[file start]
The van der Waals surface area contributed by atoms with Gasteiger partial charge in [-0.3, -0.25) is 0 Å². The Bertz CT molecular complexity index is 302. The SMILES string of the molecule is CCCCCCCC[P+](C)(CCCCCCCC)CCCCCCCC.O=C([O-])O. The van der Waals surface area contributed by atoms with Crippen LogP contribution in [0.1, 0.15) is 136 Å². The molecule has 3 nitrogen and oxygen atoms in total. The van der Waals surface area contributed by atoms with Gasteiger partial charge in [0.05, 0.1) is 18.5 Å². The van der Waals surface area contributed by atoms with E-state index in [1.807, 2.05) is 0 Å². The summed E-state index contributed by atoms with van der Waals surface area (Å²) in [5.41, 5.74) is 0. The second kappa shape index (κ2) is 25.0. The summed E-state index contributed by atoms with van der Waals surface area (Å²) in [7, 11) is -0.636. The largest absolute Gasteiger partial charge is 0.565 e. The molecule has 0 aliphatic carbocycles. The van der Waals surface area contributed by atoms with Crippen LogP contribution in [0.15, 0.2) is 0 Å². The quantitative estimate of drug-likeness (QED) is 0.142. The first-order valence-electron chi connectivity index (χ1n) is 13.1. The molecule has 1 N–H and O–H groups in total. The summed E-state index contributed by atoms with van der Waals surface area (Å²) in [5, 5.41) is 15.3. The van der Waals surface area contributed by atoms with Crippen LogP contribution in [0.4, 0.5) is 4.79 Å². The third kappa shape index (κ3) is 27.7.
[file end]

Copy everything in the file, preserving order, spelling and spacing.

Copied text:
The van der Waals surface area contributed by atoms with Gasteiger partial charge in [-0.3, -0.25) is 0 Å². The Bertz CT molecular complexity index is 302. The SMILES string of the molecule is CCCCCCCC[P+](C)(CCCCCCCC)CCCCCCCC.O=C([O-])O. The van der Waals surface area contributed by atoms with Crippen LogP contribution in [0.1, 0.15) is 136 Å². The molecule has 3 nitrogen and oxygen atoms in total. The van der Waals surface area contributed by atoms with Gasteiger partial charge in [0.05, 0.1) is 18.5 Å². The van der Waals surface area contributed by atoms with E-state index in [1.807, 2.05) is 0 Å². The summed E-state index contributed by atoms with van der Waals surface area (Å²) in [5.41, 5.74) is 0. The second kappa shape index (κ2) is 25.0. The summed E-state index contributed by atoms with van der Waals surface area (Å²) in [7, 11) is -0.636. The largest absolute Gasteiger partial charge is 0.565 e. The molecule has 0 aliphatic carbocycles. The van der Waals surface area contributed by atoms with Crippen LogP contribution in [0.15, 0.2) is 0 Å². The quantitative estimate of drug-likeness (QED) is 0.142. The first-order valence-electron chi connectivity index (χ1n) is 13.1. The molecule has 1 N–H and O–H groups in total. The summed E-state index contributed by atoms with van der Waals surface area (Å²) in [5, 5.41) is 15.3. The van der Waals surface area contributed by atoms with Crippen LogP contribution in [0.4, 0.5) is 4.79 Å². The third kappa shape index (κ3) is 27.7.